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World Lagomorph Society
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Out of Tibet: Genomic Perspectives on the Evolutionary History of Extant Pikas
X. Y. Wang, D. Liang, W. Jin, M. K. Tang, Shalayiwu, Y. Liu and P. Zhang

Pikas are widely distributed in the Northern Hemisphere and are highly adapted to cold and alpine environments. They are one of the most complex and problematic groups in mammalian systematics, and the origin and evolutionary history of extant pikas remain controversial. In this study, we sequenced the whole coding sequences of 105 pika samples (29 named species and 1 putative new species) and obtained DNA data for more than 10,000 genes. Our phylogenomic analyses recognized four subgenera of extant pikas: Alienauroa, Conothoa, Ochotona, and Pika. The interrelationships between the four subgenera were strongly resolved as (Conothoa, (Alienauroa, (Ochotona, Pika))), with the mountain group Conothoa being the sister group of all other pikas. Our divergence time and phylogeographic analyses indicated that the last common ancestor of extant pikas first occurred on in the middle Miocene, 14 Ma. The emergence of opportunities related to the climate, food supply, and spreading paths in concert promoted the dispersal of pikas from the Qinghai-Tibetan Plateau (QTP) to other parts of Eurasia and North America. We found that the genes that were positively selected in the early evolution of pikas were most concentrated in functional categories related to cold tolerance. These results suggest that the QTP may have served as a training ground for cold tolerance in early pikas, which gives pikas a great advantage when the climate continued to cool after the middle Miocene. Our study highlights the importance of the QTP as a center of origin for many cold-adapted animals.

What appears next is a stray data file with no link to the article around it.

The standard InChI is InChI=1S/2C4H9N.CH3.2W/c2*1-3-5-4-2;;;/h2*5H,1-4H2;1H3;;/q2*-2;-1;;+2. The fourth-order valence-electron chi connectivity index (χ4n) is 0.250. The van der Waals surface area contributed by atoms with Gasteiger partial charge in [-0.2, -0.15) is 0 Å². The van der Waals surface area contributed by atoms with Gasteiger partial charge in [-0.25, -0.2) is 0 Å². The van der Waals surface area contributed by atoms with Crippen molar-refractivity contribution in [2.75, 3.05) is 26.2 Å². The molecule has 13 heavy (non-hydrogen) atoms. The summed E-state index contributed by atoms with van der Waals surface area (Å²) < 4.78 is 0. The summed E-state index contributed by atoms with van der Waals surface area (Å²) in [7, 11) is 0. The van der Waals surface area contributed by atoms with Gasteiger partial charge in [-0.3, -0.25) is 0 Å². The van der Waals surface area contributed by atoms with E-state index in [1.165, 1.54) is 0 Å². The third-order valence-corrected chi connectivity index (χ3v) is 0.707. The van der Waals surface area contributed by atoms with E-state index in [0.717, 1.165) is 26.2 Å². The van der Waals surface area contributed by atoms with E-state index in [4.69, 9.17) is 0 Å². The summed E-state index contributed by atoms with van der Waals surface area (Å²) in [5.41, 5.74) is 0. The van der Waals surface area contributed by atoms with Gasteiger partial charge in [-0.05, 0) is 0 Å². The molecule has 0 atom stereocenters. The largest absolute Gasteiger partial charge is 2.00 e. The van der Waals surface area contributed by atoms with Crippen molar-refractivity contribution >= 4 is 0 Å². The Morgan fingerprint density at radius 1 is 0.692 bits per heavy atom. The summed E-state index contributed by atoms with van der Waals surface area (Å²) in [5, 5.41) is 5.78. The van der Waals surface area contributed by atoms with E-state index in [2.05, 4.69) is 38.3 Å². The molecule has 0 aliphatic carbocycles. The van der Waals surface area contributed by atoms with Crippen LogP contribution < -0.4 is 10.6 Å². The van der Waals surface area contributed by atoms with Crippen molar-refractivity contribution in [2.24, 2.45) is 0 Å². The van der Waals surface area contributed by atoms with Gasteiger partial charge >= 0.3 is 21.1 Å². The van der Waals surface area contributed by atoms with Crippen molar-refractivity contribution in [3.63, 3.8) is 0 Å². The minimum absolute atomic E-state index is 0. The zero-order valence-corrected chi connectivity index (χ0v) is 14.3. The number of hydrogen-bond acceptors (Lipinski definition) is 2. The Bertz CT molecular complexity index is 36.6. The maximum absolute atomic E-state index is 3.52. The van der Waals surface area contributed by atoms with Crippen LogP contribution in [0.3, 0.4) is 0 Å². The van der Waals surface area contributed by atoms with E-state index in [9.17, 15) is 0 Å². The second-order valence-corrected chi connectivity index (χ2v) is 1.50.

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Document Information
Publish date: February 2020
Edition: Molecular Biology and Evolution